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A6.7 Alterations in Nailfold Videocapillaroscopy in Patients with Granulomatosis with Polyangiitis (Wegener’s): An Observational Study
  1. Julia Uceda,
  2. Rosalía Martinez,
  3. María L Velloso,
  4. José L Marenco
  1. Rheumatology Department, Valme University Hospital, Sevilla, Spain

Abstract

Background Nailfold videocapillaroscopy (NFC), allows for the detection of changes in microcirculation. In the granulomatosis with polyangiitis (GPA) the existence of a defined pattern has not been found.

Objectives The main objective of our study was to detect the possible existence of a defined pattern in the microcirculation of the nailfold capillaries of patients with GPA. The second objective was to investigate the possible correlation between abnormalities found and systemic involvement.

Methods We identified 10 patients with a current mean age of 55.7 ± 16.5 years and predominantly female (60%). The mean age at diagnosis was 49.4 years. 70% had upper respiratory tract involvement, the same percentage had pulmonary involvement (cavitated nodules or alveolar haemorrhage), the cutaneous manifestations such as purpura or necrotic ulcers were present in 70%. About 40% had renal involvement (renal failure, proliferative glomerulonephritis), and 40% had peripheral neurological involvement. NFC was carried out by the same rheumatologist, on fingers 3 through to 5 of both hands using a ZUZI videocapillaroscopy, trinocular, dual illumination and zoom of 1 X 4 X.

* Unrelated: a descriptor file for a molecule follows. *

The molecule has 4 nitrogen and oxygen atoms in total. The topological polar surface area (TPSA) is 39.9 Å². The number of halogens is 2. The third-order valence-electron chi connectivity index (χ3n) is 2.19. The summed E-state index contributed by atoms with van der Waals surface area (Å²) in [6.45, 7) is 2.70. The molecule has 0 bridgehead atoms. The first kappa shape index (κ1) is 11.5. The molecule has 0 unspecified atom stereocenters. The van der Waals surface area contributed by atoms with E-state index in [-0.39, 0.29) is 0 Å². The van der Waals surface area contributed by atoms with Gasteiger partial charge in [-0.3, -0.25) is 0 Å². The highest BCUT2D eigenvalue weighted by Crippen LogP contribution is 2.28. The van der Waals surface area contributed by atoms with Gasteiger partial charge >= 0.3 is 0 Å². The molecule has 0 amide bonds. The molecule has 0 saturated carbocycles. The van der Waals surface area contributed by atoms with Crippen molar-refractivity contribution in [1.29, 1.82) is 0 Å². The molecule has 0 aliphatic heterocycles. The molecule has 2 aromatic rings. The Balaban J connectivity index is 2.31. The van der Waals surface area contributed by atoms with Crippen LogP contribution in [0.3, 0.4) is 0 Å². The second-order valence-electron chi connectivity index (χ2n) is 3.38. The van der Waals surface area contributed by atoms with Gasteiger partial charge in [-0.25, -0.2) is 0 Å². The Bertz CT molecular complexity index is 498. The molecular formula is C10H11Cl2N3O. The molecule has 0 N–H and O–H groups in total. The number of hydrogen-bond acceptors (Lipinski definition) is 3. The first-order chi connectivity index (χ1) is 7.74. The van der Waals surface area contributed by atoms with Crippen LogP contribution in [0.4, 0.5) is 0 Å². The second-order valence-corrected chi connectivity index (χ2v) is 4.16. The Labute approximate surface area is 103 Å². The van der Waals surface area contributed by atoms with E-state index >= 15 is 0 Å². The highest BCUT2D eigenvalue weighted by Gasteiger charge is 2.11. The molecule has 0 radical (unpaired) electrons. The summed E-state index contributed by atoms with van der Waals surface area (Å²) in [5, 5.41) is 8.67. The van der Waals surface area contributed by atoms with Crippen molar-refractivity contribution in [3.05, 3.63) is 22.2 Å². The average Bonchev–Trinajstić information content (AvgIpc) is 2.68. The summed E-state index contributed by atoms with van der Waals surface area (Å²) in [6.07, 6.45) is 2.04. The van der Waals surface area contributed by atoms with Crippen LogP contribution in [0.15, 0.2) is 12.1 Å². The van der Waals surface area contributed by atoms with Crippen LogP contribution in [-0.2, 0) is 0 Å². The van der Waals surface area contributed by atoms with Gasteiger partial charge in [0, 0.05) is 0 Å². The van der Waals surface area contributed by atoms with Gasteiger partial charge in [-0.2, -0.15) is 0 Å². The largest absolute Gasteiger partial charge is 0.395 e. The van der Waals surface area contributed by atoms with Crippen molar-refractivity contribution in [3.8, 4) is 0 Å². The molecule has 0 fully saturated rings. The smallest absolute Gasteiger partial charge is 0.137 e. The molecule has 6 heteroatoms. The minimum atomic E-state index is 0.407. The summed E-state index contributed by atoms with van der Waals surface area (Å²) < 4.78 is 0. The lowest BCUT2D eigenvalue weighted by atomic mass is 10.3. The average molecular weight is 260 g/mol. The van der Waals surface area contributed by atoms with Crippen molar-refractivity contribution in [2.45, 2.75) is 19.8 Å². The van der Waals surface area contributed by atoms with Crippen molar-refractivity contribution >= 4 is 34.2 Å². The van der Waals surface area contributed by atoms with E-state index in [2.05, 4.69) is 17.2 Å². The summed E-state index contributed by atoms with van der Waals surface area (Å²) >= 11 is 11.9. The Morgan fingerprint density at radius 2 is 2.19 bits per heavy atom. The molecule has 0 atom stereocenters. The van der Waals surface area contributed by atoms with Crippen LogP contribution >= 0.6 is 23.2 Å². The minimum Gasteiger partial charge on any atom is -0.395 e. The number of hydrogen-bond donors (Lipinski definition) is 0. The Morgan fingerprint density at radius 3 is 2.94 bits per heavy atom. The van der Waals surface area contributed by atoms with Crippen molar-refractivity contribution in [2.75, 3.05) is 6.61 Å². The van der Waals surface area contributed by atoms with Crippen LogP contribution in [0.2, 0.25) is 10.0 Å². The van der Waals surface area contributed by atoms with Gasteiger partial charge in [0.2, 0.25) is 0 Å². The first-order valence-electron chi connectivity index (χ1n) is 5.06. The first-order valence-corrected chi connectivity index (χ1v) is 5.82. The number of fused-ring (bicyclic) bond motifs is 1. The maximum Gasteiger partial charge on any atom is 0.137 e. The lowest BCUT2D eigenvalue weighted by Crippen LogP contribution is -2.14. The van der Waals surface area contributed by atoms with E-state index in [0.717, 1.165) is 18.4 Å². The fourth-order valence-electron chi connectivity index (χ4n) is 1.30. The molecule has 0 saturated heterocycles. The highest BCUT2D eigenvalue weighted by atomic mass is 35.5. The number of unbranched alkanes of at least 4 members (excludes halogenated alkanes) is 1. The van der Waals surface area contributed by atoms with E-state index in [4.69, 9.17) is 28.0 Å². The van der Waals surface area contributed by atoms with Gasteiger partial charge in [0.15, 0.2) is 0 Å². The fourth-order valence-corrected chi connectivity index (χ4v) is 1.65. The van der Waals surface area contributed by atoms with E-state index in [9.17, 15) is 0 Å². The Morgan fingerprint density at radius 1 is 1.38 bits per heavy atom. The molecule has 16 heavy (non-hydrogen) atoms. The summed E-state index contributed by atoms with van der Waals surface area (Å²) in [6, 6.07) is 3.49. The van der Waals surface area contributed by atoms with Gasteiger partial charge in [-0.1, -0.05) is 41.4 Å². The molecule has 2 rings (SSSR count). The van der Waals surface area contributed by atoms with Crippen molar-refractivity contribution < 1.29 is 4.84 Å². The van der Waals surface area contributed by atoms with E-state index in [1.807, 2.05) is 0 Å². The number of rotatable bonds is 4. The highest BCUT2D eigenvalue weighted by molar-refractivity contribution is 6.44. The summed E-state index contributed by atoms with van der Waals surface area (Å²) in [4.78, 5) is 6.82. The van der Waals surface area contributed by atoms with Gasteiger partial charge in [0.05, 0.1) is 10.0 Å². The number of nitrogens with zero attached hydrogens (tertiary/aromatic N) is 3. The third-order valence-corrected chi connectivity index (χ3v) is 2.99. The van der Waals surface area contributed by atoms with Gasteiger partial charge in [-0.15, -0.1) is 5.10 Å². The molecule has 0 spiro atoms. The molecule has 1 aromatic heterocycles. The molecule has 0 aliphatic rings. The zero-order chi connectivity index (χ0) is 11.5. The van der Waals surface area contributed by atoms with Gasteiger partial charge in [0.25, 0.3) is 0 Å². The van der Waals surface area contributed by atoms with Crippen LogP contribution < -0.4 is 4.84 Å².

Results Abnormalities of the microcirculation of nailfold capillaries were found in 8 of the 10 patients. Among the patients with this pathological microcirculation, 62.5% had structural alterations (tortuous capillaries), 50% presented with micro-haemorrhage (single or multiple), avascular areas were found in 37.5% and 75% showed lower capillary density. Neither capillary dilation nor the formation of new vessels were detected within the sample of patients.

Abstract A6.7 Table 1

Correlation between capilaroscopic finding with organ involvement

Conclusions We have observed, more frequent bleeding, avascular areas and reduced capillary density and these findings were not related with any specific organ involvement. There is one only study in GPA which communicates a high percentage of avascular areas. [1]

Reference

  1. Anders HJ, Haedecke C, Sigl T, Krüger K. Avascular areas on nailfold capillary microscopy of Patients with Wegeners granulomatosis. Clin Rheumatol. 2000, 19(2):86–8.

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